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Southern Historical Society Papers, Volume 35. (ed. Reverend J. William Jones), chapter 1.1 (search)
he subject has been fully and exhaustively treated by Colonel Archer, in an address delivered before the A. P. Hill Camp of Confederate Veterans on the 6th of June, 1889, and published in Mr. George S. Bernard's book of War Talks of Confederate Veterans. To Mr. Bernard's industrious researches I am also indebted for some extracts I have made use of from the published Records of the Rebellion. When, on the 5th of May, 1864, the disturbing news was brought to the city of Petersburg that a formidable army, with General Benjamin F. Butler as its commander, had landed at City Point and Bermuda Hundred, within a few hours' easy march of the town, the greatest consternation prevailed. The practically defenceless situation of the town, guarded, as it was, by a few hundred regular soldiers, and about the same number of untried and raw militia, was well calculated to excite the worst apprehensions. The reputation and character of the Federal general enhanced the universal feeling of alarm.
Southern Historical Society Papers, Volume 35. (ed. Reverend J. William Jones), Beauregard too much for Butler. (search)
Beauregard too much for Butler. General Butler, however, made Richmond his objective point of attack, and not Petersburg. He soon found he had caught a Tarter in General Beauregard, and after the severe defeat he sustained at his hands, the milGeneral Butler, however, made Richmond his objective point of attack, and not Petersburg. He soon found he had caught a Tarter in General Beauregard, and after the severe defeat he sustained at his hands, the military nerves of our modern Achilles were so unstrung that he had no stomach for any further fighting at that time. The Richmond Examiner of the day indeed aptly compared Butler to a turkey buzzard matched against a great gyr falcon, and the result Butler to a turkey buzzard matched against a great gyr falcon, and the result proved the truth of its prognostications. Finding that the enemy did not appear to be disposed to molest us, many went back to their various occupations, but ready to be called upon at a moment's warning, and so it happened that on the fateful dayery amusing, but it seems something like prophecy as to what did occur later on. The fateful day at length drew near. Butler, aroused from his inertia and fully appraised of the weakness of our defenses, made an effort to redeem his reputation, a
Southern Historical Society Papers, Volume 35. (ed. Reverend J. William Jones), Petersburg to be crushed. (search)
ntended to be the forerunner of Grant's subsequent move upon Petersburg. The inspiration evidently came from General Grant, for in a bitter letter written by General Butler to General Gilmore after the operations of the day, censuring him in unmeasured terms for his failure, he mentions the fact of an officer of General Grant's staff being present when instructions were given to him. General Gilmore failed to carry out his instructions, and wrote the following letter to General Butler: headquarters. Elick Jordan's, June 9, 1864, 12:30 P. M. Major-General Butler: I found the enemy prepared for me to all appearances. A prisoner says our movement wasMajor-General Butler: I found the enemy prepared for me to all appearances. A prisoner says our movement was known at 1:00 this morning, and that reinforcements arrived by railroad. General Hinks, on the Jordan's Point road, says he cannot carry the works in his front, and that since he arrived there, at 7:30 A. M., two more regiments have been added to the intrenchments coming from the city. In Hawley's front the works are as strong,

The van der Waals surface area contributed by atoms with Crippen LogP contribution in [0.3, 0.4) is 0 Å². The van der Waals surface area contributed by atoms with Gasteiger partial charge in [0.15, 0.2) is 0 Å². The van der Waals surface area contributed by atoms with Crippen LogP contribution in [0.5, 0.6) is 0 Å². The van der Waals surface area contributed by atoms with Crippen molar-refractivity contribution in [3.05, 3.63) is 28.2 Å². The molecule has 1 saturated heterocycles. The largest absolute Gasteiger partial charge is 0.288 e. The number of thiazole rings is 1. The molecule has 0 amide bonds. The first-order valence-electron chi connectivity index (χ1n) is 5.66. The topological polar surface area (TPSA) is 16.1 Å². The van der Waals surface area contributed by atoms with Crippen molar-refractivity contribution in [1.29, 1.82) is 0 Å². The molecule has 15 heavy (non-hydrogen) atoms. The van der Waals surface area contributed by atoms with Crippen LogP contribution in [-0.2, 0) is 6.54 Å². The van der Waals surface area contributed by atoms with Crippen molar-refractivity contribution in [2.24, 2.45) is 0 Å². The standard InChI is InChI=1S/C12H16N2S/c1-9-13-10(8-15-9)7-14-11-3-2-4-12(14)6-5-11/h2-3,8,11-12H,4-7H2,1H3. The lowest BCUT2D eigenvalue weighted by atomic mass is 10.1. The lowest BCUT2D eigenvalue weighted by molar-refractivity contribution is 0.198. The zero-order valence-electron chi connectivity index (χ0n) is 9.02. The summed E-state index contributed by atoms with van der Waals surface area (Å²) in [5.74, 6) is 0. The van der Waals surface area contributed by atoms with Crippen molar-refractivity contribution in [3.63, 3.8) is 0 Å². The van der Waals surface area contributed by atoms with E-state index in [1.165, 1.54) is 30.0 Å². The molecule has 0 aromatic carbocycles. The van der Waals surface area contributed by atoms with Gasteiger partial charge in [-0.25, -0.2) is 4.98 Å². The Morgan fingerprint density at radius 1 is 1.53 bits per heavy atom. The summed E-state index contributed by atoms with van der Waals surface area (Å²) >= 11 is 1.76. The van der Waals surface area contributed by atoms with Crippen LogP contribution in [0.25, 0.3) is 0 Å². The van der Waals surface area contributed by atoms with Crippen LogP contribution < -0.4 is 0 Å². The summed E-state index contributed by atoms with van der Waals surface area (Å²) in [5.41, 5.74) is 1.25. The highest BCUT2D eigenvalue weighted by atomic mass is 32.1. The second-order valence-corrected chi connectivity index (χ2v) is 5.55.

Southern Historical Society Papers, Volume 35. (ed. Reverend J. William Jones), Day for fighting. (search)
y false reports, some were disposed to treat the matter lightly, and while some believed and hastened to put their armor on, others believed not. It was then about eleven o'clock. Among the first I summoned was Mr. Charles Campbell, well known as the author of the History of Virginia. He was at that time principal of the Anderson Seminary, on Washington Street. Mr. Campbell was an ardent patriot, and although exempt by reason of age and profession from military duty, at the first news of Butler's landing he shouldered his musket with the alacrity of youth and fell into ranks with those who were rushing to the defence of the city. For several weeks he and his youthful assistant, Mr. Branch T. Archer (late of Richmond), had done faithful duty on the lines. In common with many others, they had returned to their professional duties, ready to be called upon at a moment's notice. School was in session, and as I approached the house, I heard the sound of busy voices within, and when
Southern Historical Society Papers, Volume 35. (ed. Reverend J. William Jones), Action of Graham's Battery. (search)
ond and Petersburg. He was the son of a British army officer and his martial instinct was an inheritance. He had been a Lieutenant in the old Petersburg Artillery and went into the war at its commencement with his company. He was a brave, energetic and faithful officer and a strict disciplinarian. He had been attached to several commands and had seen much service at various points in eastern North Carolina and southern Virginia. At this time he was attached to the forces in front of General Butler, north of the Appomattox. He was noted especially for the admirable condition in which he kept his battery, attracting the attention of the great Commander-in-chief, who had an eye for everything from the spoke of a wagon wheel up. He sent for him and complimented him on its prime condition and praise from him was certainly a compliment. Receiving orders early on the morning of the 9th to move his battery to the east of the city on the City Point Road, he proceeded to carry out his i